Torrefied Maple - OB Shafts

JusticeNJ

Four Points/Steel Joints
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Did anyone else get the email from Seyberts about the new OB torrefied shafts?

In the acoustic guitar world, torrefication is available on some (usually higher end) guitars and supposedly provides a very dry, aged, woody tone that isn't available on wood that isn't aged for decades. Its often called "thermally aged" wood instead of the more technical "torrefied."

I personally have a sweet custom shop Gibson J-45 with a torrefied Adirondack spruce top. Compared to the Hummingbird and Martin HD-28 I have with just regular sitka spruce tops, it definitely has a much drier, older sounding tone. How much of a difference in tone and whether the price difference is justified is up for debate, but there's definitely a difference in tone that isn't just due to the shape, construction/bracing, and type of wood (the HD-28 in particular being rosewood back/sides; the other two being mahogany back/side).

I hadn't really thought about torrefying maple shafts. I'd be interested in buying one in regular maple. Does anyone know if there's a cuemaker that sells or has the ability to torrefy maple shafts? Hadn't really thought about it, but it seems like it would sell. "Here's a relatively new shaft that looks and plays like its 70 years old."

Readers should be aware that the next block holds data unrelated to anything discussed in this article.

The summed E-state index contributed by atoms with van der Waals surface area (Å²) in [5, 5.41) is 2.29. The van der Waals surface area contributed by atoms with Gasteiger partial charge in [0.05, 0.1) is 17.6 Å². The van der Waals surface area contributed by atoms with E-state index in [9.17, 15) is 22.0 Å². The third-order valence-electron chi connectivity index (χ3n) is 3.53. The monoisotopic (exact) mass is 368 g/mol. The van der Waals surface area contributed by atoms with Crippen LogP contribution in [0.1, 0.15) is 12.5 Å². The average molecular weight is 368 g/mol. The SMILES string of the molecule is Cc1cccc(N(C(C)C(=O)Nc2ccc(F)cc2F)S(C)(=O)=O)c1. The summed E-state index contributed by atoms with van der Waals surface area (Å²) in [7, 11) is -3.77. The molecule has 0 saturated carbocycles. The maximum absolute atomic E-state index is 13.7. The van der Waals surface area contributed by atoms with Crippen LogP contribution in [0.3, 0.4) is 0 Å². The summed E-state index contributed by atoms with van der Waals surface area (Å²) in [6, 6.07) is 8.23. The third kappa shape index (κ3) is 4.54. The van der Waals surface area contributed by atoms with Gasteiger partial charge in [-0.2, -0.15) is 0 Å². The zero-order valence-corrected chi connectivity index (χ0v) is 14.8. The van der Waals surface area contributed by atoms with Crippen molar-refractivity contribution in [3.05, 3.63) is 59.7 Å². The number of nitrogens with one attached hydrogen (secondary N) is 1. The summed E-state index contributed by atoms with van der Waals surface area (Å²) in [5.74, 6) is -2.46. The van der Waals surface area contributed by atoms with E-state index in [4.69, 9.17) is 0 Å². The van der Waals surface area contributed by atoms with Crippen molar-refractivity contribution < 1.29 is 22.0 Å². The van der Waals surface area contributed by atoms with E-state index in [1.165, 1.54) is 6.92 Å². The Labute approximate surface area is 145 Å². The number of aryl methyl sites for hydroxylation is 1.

Edit: here's the wikipedia page for torrefaction, for those interested. https://en.wikipedia.org/wiki/Torrefaction

Edit 2 Electric Boogaloo: Explainer from a guitar perspective: https://thehub.musiciansfriend.com/g...-in-depth-look
 
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mikemosconi

AzB Gold Member
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isn't that the same shaft wood that we called "OLD GROWTH" - I have heard about wood like this being used for shafts for many, many years now. I also remember shaft wood that was somehow submerged in water for many years and then dried out and cut at intervals- not sure what they called that wood.